Sunday 3 March 2019

Book Review: Help the Witch, by Tom Cox

Book Review: Help the Witch, by Tom Cox

When I joined Twitter a few years ago, my hellacious cat, Ser Pounce-a-lot ensured that I followed several luminaries of the feline twitter-verse. He assured me that about 40% of the non-pornographic traffic on the WWW is cat-related and as such, if I wanted to stay abreast of current trends, following prominent cat celebrities was absolutely essential. 

One of the most interesting cat celebrities turned out to be @MySadCat, a.k.a The Bear, a mournful black senior-citizen feline, whose philosophical, poetic Twitter feed was a source of much joy. Occasionally, The Bear would mention that he had under his wing a human, an author named Tom Cox, and he shared the said human with three other cats—Shipley, who swore a lot, Ralph, who was a rockstar-cat, and Roscoe, a businesswoman-cat.

Following Cox’s Twitter feed and reading his work on his website was a joy, for he was clearly a seriously talented writer, combining wit, humour and quirkiness with a taste for the slightly macabre that made his work unpredictable in outcome, but always enjoyable.

Help the Witch, Cox’s first short-story collection, came out in October 2018 and while I bought it almost immediately, it took me till a recent train journey to finally read it, and it turned out to be…well, different.

Help the Witch begins in an epistolary format, with a narrator excerpting from his diary about moving into a new home in the north of England. Gradually, two neighbours are revealed, his landlord and a tenant farmer, and the narrator comments on the mysterious behaviour of his cats as well as the tendency of his wooden Owl figurine to end up in the trash. The village itself has a darker past than is at first apparent, and by the time the source of the strange happenings around the narrator are revealed, you settle in for what looks like being a very different sort of spooky novel…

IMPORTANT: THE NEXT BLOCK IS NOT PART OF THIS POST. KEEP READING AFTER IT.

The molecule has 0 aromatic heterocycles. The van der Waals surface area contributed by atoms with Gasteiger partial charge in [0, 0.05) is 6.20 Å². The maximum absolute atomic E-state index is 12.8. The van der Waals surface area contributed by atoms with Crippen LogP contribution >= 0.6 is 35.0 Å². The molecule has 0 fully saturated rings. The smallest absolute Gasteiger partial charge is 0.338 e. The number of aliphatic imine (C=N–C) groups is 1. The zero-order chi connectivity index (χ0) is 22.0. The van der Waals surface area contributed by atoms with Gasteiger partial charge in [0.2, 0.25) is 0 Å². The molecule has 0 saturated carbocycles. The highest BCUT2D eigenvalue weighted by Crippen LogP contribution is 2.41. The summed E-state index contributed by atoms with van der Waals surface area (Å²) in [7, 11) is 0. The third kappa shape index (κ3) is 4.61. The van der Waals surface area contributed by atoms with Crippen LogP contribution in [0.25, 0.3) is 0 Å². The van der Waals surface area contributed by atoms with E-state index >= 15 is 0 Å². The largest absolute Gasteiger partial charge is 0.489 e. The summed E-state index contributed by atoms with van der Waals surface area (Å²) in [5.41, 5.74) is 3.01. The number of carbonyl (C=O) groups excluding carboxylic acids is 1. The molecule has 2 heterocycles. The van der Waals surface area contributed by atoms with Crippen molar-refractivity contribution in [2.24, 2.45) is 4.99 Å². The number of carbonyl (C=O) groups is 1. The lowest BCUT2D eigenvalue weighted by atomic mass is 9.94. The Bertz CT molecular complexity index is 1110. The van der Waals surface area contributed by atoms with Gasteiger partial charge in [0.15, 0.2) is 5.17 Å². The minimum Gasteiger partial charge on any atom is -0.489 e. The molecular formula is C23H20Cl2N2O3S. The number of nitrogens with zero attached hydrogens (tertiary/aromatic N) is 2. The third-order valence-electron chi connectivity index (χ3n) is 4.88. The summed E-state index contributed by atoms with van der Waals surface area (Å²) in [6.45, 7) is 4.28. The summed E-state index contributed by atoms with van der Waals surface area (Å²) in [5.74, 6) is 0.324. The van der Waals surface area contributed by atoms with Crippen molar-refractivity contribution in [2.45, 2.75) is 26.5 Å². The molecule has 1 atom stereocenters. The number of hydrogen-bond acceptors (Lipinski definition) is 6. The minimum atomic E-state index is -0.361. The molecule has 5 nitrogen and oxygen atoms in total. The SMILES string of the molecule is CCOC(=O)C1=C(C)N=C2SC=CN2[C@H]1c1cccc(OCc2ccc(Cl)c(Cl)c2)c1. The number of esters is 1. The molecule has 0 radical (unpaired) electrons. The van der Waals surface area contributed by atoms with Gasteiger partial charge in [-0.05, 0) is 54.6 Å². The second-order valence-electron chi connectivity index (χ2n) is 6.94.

And then it becomes something else entirely.

For Tom Cox is clearly not writing to his audience, even if he is writing for one. Help the Witch is, nominally, a collection of short stories, but it is not quite that simple. All conventional ideas about how a collection should be compiled are thrown out of the window, and stories jump from horror to humour, from charming ghost stories to slice-of-life narratives, from first-person to omnipresent third-person viewpoints. Through all of it, the only constant is Cox’s amazing ability to pitch the language in just the right way to keep a reader interested in the moment. 

That said, the sheer non-linear, unstructured nature of the stories and the book overall, is likely to be a turn-off for some readers. The horror elements are unconventional, and Cox’s humour relies on absurdity and clever turn of phrase rather than satire or situation. What holds the disparate tales together is their deep love for the environment from which they spring; a viewpoint that sees nature as neither a deified mother-figure or an unimportant part of the background, but as a living, breathing element in symbiotic co-existence with us. Sometimes, she is scary, and sometimes, she is stunningly beautiful, and that, really, is what Cox brings out best in his writing.

Help the Witch left me smiling, and even from a third of the way across the globe, the environs and people Cox wrote about came to life very vividly. All said and done, a quirky, meandering trek through a fascinating corner of the world that I would only recommend to those who don’t mind getting their brain slightly scrambled by the end.

1 comment:

  1. All the reasons you mentioned that might be a turn off for many readers, are actually the things I look for. Interesting twitter handle to follow and surely a book to be read.